This blog, in addition to the usual maintenance details for classic mini cars, an attempt is made to explain the "whys" and "wherefores" of the various jobs.

Saturday, 17 October 2009

Crankcase Ventilation System

On later models a special crankcase-breather system is fitted. The engine fumes are drawn from the crankcase, through aflame-trap and a ventilation valve, into the inlet manifold. The valve regulates the flow of air and fumes into the manifold, thus preventing excessive weakening of the mixture when the engine is idling. Clean air is drawn into the engine to replace the fumes, through a filter which is incorporated in the oil filler cap. This cap should be renewed as a complete assembly after 12,000 miles in service, or earlier if it becomes clogged.
To test the system, take off the oil filler cap when the engine is running at idling speed, at normal operating temperature. If the valve is functioning correctly the engine will speed-up by approximately 200 r.p.m. (which represents an audible change in engine speed) when the cap is removed.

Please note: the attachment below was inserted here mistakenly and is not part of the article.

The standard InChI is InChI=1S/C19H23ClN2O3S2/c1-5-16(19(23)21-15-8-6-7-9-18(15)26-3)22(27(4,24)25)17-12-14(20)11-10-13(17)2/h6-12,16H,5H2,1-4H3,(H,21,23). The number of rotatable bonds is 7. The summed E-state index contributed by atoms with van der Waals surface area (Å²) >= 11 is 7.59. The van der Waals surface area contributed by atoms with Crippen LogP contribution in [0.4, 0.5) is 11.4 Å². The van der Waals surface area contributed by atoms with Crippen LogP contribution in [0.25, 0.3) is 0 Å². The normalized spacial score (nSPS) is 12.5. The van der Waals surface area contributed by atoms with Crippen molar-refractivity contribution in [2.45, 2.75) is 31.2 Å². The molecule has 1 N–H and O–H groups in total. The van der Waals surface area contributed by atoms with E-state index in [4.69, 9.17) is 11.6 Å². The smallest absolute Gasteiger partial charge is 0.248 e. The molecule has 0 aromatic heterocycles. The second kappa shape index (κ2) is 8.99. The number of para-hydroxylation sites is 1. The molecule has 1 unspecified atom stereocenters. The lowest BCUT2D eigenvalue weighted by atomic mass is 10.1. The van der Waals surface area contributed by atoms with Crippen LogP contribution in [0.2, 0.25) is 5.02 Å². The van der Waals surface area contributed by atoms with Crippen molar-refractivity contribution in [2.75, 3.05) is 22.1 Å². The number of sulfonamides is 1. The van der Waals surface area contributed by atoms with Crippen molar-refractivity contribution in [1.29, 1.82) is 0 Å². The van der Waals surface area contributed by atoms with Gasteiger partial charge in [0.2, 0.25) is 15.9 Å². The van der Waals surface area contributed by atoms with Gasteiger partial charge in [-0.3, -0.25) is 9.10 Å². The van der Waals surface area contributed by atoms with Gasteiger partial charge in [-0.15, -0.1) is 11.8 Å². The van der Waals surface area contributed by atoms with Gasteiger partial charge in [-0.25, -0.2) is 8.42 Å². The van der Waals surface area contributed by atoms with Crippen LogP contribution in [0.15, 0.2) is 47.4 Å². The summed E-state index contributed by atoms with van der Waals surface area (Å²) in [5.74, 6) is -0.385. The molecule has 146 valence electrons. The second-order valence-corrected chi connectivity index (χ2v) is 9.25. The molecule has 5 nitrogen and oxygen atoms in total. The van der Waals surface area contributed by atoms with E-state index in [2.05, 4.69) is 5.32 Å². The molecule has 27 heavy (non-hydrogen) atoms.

If there is no change in the idling speed, remove the spring clip from the ventilation valve and dismantle the valve as shown in. Clean the metal parts with petrol. Hard deposits on these parts can be softened by dropping the parts into boiling Vater for a few minutes.

The diaphragm must be in good condition. If in doubt, replace it. Do not stretch or distort the spring. When reassembling the valve, make sure that the metering needle is correctly centred and that the diaphragm is seating properly before refitting the cover and spring clip.